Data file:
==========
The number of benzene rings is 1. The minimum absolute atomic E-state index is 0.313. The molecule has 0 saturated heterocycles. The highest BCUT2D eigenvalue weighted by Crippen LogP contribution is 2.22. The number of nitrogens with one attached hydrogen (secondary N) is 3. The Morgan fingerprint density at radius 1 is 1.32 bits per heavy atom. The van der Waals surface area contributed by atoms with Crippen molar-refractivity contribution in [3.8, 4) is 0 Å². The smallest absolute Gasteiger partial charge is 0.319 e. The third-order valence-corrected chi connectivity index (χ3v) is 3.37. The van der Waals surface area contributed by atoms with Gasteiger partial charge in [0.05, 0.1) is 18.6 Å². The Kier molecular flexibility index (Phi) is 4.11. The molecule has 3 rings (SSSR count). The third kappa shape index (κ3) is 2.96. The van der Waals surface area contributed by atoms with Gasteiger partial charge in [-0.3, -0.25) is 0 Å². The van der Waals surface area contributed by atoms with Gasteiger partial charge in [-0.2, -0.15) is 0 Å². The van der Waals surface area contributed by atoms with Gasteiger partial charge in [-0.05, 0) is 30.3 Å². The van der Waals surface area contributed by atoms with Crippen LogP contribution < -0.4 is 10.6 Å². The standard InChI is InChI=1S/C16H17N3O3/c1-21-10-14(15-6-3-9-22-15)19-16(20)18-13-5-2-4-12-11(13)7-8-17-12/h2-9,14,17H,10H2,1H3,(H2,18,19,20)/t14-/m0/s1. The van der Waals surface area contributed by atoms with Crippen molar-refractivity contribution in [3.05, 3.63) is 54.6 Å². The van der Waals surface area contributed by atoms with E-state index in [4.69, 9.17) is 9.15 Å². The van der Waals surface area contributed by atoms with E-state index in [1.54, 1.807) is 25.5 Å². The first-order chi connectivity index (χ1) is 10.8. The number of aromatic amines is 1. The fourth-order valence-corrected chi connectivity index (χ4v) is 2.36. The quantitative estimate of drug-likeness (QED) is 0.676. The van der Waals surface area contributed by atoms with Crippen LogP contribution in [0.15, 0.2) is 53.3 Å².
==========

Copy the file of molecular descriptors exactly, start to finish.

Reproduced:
The number of benzene rings is 1. The minimum absolute atomic E-state index is 0.313. The molecule has 0 saturated heterocycles. The highest BCUT2D eigenvalue weighted by Crippen LogP contribution is 2.22. The number of nitrogens with one attached hydrogen (secondary N) is 3. The Morgan fingerprint density at radius 1 is 1.32 bits per heavy atom. The van der Waals surface area contributed by atoms with Crippen molar-refractivity contribution in [3.8, 4) is 0 Å². The smallest absolute Gasteiger partial charge is 0.319 e. The third-order valence-corrected chi connectivity index (χ3v) is 3.37. The van der Waals surface area contributed by atoms with Gasteiger partial charge in [0.05, 0.1) is 18.6 Å². The Kier molecular flexibility index (Phi) is 4.11. The molecule has 3 rings (SSSR count). The third kappa shape index (κ3) is 2.96. The van der Waals surface area contributed by atoms with Gasteiger partial charge in [-0.3, -0.25) is 0 Å². The van der Waals surface area contributed by atoms with Gasteiger partial charge in [-0.2, -0.15) is 0 Å². The van der Waals surface area contributed by atoms with Gasteiger partial charge in [-0.05, 0) is 30.3 Å². The van der Waals surface area contributed by atoms with Crippen LogP contribution < -0.4 is 10.6 Å². The standard InChI is InChI=1S/C16H17N3O3/c1-21-10-14(15-6-3-9-22-15)19-16(20)18-13-5-2-4-12-11(13)7-8-17-12/h2-9,14,17H,10H2,1H3,(H2,18,19,20)/t14-/m0/s1. The van der Waals surface area contributed by atoms with Crippen molar-refractivity contribution in [3.05, 3.63) is 54.6 Å². The van der Waals surface area contributed by atoms with E-state index in [4.69, 9.17) is 9.15 Å². The van der Waals surface area contributed by atoms with E-state index in [1.54, 1.807) is 25.5 Å². The first-order chi connectivity index (χ1) is 10.8. The number of aromatic amines is 1. The fourth-order valence-corrected chi connectivity index (χ4v) is 2.36. The quantitative estimate of drug-likeness (QED) is 0.676. The van der Waals surface area contributed by atoms with Crippen LogP contribution in [0.15, 0.2) is 53.3 Å².